With Marc Gasol healthy, the Raptors' starting five is better than ever

William Lou
·NBA reporter
·8 min read

So much of the Toronto Raptors’ success this season came in spite of injuries, with six of their top seven rotation players missing at least a month. It’s the main reason why Nick Nurse deserves coach of the year for having this team at a better record through 67 games as compared to last year’s title team.

But to say the Raptors were unaffected by the injuries is untrue. The impact on wins and losses was minimized through deft coaching strategies and depth on the roster, but injuries disguised the true strength of Toronto’s roster: It boasts one of the best starting units in the league, and finally they are reunited.

Since the restart, the combination of Kyle Lowry, Fred VanVleet, OG Anunoby, Pascal Siakam and Marc Gasol have outscored their opponents by 37 points in 124 minutes. They are 3-0, with the starting five winning 36-17 against the Lakers, 41-29 against the Heat, and 46-41 versus the Magic. On the season, Toronto’s starters boast a net rating of 15.4, which is second to only the Milwaukee Bucks.

Marc Gasol’s return

Marc Gasol is a problem. (Photo by Ashley Landis-Pool/Getty Images)
Marc Gasol is a problem. (Photo by Ashley Landis-Pool/Getty Images)

Gasol is the most underrated member of the starting five in large part because he refuses to score. Some have even argued that Serge Ibaka, who averaged 18 points and 10 rebounds in 27 starts, should replace him in the starting five. That ignores the stark difference in the overall numbers: The starters with Gasol are plus-108, whereas the same group with Ibaka is minus-4.

That’s not a knock against Ibaka, so much as it is a reflection on how much Gasol impacts the game despite not appearing on the scoresheet. Gasol is the glue that holds the starters together, as his game complements the other four, without ever taking any concessions for himself. His role is to anchor the defence, set solid screens, direct traffic with his passing, and to hit enough threes at the top of the arc to pull the opposing centre out of the paint on defence.

To compare it to soccer, Gasol is a defensive midfielder. His job isn’t to finish, he is responsible for linking the play. He has chemistry with everyone. Gasol is a popular pick-and-roll partner for Lowry, VanVleet, and even Siakam when the matchup permits, because he creates space for others to attack. He’s either popping out to the three-point line to clear traffic in the lane, or he’s getting the pass at the elbow, drawing a second defender, and kicking it out to the perimeter for an open shot. And even with Anunoby, the least offensively skilled of the five, Gasol has a knack for spotting his cuts to the basket.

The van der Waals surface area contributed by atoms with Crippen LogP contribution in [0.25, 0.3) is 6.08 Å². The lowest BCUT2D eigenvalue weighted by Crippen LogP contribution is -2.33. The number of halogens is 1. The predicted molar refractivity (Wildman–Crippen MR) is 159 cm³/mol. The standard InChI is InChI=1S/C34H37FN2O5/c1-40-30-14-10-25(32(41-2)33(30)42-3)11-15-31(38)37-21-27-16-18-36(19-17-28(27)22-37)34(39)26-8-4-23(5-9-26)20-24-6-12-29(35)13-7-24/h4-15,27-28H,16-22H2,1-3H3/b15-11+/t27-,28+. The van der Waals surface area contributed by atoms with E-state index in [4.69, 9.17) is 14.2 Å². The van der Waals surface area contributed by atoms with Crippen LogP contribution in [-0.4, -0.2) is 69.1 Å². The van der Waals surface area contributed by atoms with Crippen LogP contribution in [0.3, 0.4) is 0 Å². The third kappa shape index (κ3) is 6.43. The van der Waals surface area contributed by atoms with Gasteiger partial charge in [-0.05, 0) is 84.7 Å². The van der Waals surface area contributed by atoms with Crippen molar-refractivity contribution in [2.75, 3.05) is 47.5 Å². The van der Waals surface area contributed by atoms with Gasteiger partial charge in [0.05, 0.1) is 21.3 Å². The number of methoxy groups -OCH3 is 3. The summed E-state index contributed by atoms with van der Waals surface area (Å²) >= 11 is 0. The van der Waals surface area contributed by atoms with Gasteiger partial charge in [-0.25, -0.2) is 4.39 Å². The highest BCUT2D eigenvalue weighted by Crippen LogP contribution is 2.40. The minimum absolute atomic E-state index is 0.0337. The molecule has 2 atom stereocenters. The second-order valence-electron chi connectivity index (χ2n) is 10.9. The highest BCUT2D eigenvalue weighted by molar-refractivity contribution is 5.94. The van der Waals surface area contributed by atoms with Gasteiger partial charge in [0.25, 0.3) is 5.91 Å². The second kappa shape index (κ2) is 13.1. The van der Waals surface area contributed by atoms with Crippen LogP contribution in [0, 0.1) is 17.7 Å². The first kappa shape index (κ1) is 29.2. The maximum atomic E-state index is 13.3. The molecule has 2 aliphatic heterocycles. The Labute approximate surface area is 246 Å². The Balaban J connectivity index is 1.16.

Defensively, Gasol is the Raptors’ best rim protector by a long shot. Toronto is allowing just 98 points per 100 possessions with Gasol on the floor, which ranks a full four points better than any other starter. That mark is also six points below Milwaukee’s defensive rating, and the Bucks only have the best defensive rating of any team in the last five seasons.

Once again, it’s hard to find Gasol’s defensive impact in steals or blocks, because the bulk of what he does is as a helper. Against the Lakers and Heat, it wasn’t Gasol with the primary defensive assignment on Anthony Davis or Bam Adebayo. Instead, the Raptors had him on less dangerous players so that he could freely clog the lane against Jimmy Butler and LeBron James. And of course, there is no better low-post defender in the league than Gasol to neutralize the likes of Joel Embiid and Nikola Vucevic.

Toronto is the best help-and-recover defence in the league. Nurse likes to swarm and overwhelm opponents, especially on drives to the basket. The main piece of that scheme is Gasol, who not only directs traffic as a backline communicator who organizes the play, but he is also a massive 7-foot, 260-pound bear of a man who absorbs and negates all contact at the basket.

And now with a slimmer physique, Gasol is showing even more agility in his movement, which played a major role in the Raptors shutting down the Heat. Notice his mobility in hounding Goran Dragic from one three-point line to the next to force a shot-clock violation.

Five fingers on a fist